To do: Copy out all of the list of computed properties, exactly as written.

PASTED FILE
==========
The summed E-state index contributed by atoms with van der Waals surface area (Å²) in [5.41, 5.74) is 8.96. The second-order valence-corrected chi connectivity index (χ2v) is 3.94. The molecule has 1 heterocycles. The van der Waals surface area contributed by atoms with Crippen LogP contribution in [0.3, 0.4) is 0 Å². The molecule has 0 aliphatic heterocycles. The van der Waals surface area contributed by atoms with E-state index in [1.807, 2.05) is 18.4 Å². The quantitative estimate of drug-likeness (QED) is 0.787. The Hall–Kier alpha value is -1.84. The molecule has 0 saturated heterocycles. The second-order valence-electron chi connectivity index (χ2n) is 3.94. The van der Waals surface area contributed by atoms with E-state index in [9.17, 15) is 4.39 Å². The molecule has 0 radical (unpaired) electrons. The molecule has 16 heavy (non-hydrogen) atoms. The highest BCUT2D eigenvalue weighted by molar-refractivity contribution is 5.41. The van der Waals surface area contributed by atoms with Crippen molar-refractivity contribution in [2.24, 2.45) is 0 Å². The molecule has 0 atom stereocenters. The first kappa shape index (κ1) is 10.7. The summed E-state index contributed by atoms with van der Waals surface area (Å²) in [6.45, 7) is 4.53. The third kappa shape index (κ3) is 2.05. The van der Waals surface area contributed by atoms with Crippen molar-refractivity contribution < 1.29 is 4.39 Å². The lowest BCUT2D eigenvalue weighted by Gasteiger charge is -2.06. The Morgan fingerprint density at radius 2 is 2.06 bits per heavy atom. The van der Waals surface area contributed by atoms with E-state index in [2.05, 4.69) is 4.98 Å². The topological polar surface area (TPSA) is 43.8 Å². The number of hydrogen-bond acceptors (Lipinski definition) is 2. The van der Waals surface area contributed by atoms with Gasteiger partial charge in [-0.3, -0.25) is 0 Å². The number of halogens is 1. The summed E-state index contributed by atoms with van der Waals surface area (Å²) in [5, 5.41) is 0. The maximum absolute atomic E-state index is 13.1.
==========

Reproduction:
The summed E-state index contributed by atoms with van der Waals surface area (Å²) in [5.41, 5.74) is 8.96. The second-order valence-corrected chi connectivity index (χ2v) is 3.94. The molecule has 1 heterocycles. The van der Waals surface area contributed by atoms with Crippen LogP contribution in [0.3, 0.4) is 0 Å². The molecule has 0 aliphatic heterocycles. The van der Waals surface area contributed by atoms with E-state index in [1.807, 2.05) is 18.4 Å². The quantitative estimate of drug-likeness (QED) is 0.787. The Hall–Kier alpha value is -1.84. The molecule has 0 saturated heterocycles. The second-order valence-electron chi connectivity index (χ2n) is 3.94. The van der Waals surface area contributed by atoms with E-state index in [9.17, 15) is 4.39 Å². The molecule has 0 radical (unpaired) electrons. The molecule has 16 heavy (non-hydrogen) atoms. The highest BCUT2D eigenvalue weighted by molar-refractivity contribution is 5.41. The van der Waals surface area contributed by atoms with Crippen molar-refractivity contribution in [2.24, 2.45) is 0 Å². The molecule has 0 atom stereocenters. The first kappa shape index (κ1) is 10.7. The summed E-state index contributed by atoms with van der Waals surface area (Å²) in [6.45, 7) is 4.53. The third kappa shape index (κ3) is 2.05. The van der Waals surface area contributed by atoms with Crippen molar-refractivity contribution < 1.29 is 4.39 Å². The lowest BCUT2D eigenvalue weighted by Gasteiger charge is -2.06. The Morgan fingerprint density at radius 2 is 2.06 bits per heavy atom. The van der Waals surface area contributed by atoms with E-state index in [2.05, 4.69) is 4.98 Å². The topological polar surface area (TPSA) is 43.8 Å². The number of hydrogen-bond acceptors (Lipinski definition) is 2. The van der Waals surface area contributed by atoms with Gasteiger partial charge in [-0.3, -0.25) is 0 Å². The number of halogens is 1. The summed E-state index contributed by atoms with van der Waals surface area (Å²) in [5, 5.41) is 0. The maximum absolute atomic E-state index is 13.1.